Association of BK Viruria with Hemorrhagic Cystitis in Recipients of Bone Marrow Transplants

Ray R. Arthur, Keerti V. Shah, Stephen J. Baust, George W. Santos, Rein Saral

Research output: Contribution to journalArticlepeer-review

Abstract

Fifty-three recipients of bone marrow transplants were monitored prospectively for urinary excretion of human polyomaviruses by enzyme-linked immunosorbent assays of urinary supematants and DNA hybridization assays of urinary cells. Excretion of BK virus was demonstrated in 47 percent of the transplant recipients and was the result of the reactivation of latent virus. Hemorrhagic cystitis of long duration (≤7 days) was associated with BK viruria. The disease occurred four times more frequently in patients who excreted BK virus than in those who did not, and the virus was identified in 55 percent of the urine specimens during episodes of cystitis as compared with 8 to 11 percent of the specimens during cystitisfree periods. BK viruria often preceded or coincided with the onset of the disease. Among 19 patients with BK viruria lasting seven days or longer, hemorrhagic cystitis occurred in 15. Occurrence of the disease was related to the source of marrow. The disease occurred in 50 percent of 38 recipients of allogeneic marrow and in 7 percent of 15 recipients of syngeneic or autologous marrow. Among recipients of allogeneic marrow, the disease was observed in 71 percent of the 21 patients excreting BK virus and in 24 percent of the 17 not excreting the virus. An association of BK virus with hemorrhagic cystitis was demonstrated in 16 of the 18 cases of the disease that were adequately characterized. We conclude that reactivation of BK virus may account for a substantial proportion of late-onset, long-lasting hemorrhagic cystitis in recipients of bone marrow transplants. (N Engl J Med 1986; 315:230–4.), The BK type of human polyomavirus is ubiquitous and infects a large proportion of the population, as indicated by serologic surveys.1,2 Primary infection occurs in childhood and is sometimes associated with a mild respiratory illness.3 The virus probably persists indefinitely in the kidney after primary infection4 and is reactivated and excreted in the urine during periods of immunologic impairment. BK viruria is seldom found in normal persons, but it is frequently demonstrable in recipients of renal allografts or bone marrow transplants and in pregnant women.5 6 7 8 9 Few clinical illnesses have been firmly associated with BK virus infection. In recipients of renal.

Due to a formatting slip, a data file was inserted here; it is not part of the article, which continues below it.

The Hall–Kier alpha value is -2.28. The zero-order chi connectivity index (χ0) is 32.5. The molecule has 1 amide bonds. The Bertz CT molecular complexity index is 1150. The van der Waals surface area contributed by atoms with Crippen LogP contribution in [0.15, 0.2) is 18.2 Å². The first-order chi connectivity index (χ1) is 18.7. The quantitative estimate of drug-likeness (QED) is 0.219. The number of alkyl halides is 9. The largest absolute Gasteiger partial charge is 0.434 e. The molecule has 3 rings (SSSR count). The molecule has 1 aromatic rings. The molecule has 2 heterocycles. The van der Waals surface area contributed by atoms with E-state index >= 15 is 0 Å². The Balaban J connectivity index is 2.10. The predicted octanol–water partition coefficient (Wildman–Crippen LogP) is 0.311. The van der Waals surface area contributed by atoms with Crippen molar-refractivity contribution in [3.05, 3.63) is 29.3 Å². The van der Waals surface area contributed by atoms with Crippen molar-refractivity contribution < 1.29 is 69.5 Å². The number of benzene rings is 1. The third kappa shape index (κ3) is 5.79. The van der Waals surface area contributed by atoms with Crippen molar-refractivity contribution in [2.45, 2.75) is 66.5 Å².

Original languageEnglish (US)
Pages (from-to)230-234
Number of pages5
JournalNew England Journal of Medicine
Volume315
Issue number4
DOIs
StatePublished - Jul 24 1986

ASJC Scopus subject areas

  • Medicine(all)

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